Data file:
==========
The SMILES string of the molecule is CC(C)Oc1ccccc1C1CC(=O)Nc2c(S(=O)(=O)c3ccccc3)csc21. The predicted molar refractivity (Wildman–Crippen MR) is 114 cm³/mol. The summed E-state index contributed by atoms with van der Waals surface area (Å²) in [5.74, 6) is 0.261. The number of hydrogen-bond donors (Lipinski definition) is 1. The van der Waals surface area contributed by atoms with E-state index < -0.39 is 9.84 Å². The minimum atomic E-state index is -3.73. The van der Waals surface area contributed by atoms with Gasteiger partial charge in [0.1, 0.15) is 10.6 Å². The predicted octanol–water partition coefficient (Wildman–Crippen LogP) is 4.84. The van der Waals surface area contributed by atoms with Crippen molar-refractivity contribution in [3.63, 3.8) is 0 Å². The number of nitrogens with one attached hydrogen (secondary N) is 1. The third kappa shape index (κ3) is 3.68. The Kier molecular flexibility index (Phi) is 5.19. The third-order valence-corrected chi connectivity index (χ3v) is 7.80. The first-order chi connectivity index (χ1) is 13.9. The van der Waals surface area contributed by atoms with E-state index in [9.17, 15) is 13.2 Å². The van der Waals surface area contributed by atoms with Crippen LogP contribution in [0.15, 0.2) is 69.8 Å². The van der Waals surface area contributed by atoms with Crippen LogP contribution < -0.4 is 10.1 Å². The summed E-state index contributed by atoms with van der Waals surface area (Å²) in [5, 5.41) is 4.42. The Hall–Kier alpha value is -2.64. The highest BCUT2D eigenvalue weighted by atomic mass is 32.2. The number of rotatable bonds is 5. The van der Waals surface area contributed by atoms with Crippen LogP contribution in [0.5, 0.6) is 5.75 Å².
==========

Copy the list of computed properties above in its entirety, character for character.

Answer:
The SMILES string of the molecule is CC(C)Oc1ccccc1C1CC(=O)Nc2c(S(=O)(=O)c3ccccc3)csc21. The predicted molar refractivity (Wildman–Crippen MR) is 114 cm³/mol. The summed E-state index contributed by atoms with van der Waals surface area (Å²) in [5.74, 6) is 0.261. The number of hydrogen-bond donors (Lipinski definition) is 1. The van der Waals surface area contributed by atoms with E-state index < -0.39 is 9.84 Å². The minimum atomic E-state index is -3.73. The van der Waals surface area contributed by atoms with Gasteiger partial charge in [0.1, 0.15) is 10.6 Å². The predicted octanol–water partition coefficient (Wildman–Crippen LogP) is 4.84. The van der Waals surface area contributed by atoms with Crippen molar-refractivity contribution in [3.63, 3.8) is 0 Å². The number of nitrogens with one attached hydrogen (secondary N) is 1. The third kappa shape index (κ3) is 3.68. The Kier molecular flexibility index (Phi) is 5.19. The third-order valence-corrected chi connectivity index (χ3v) is 7.80. The first-order chi connectivity index (χ1) is 13.9. The van der Waals surface area contributed by atoms with E-state index in [9.17, 15) is 13.2 Å². The van der Waals surface area contributed by atoms with Crippen LogP contribution in [0.15, 0.2) is 69.8 Å². The van der Waals surface area contributed by atoms with Crippen LogP contribution < -0.4 is 10.1 Å². The summed E-state index contributed by atoms with van der Waals surface area (Å²) in [5, 5.41) is 4.42. The Hall–Kier alpha value is -2.64. The highest BCUT2D eigenvalue weighted by atomic mass is 32.2. The number of rotatable bonds is 5. The van der Waals surface area contributed by atoms with Crippen LogP contribution in [0.5, 0.6) is 5.75 Å².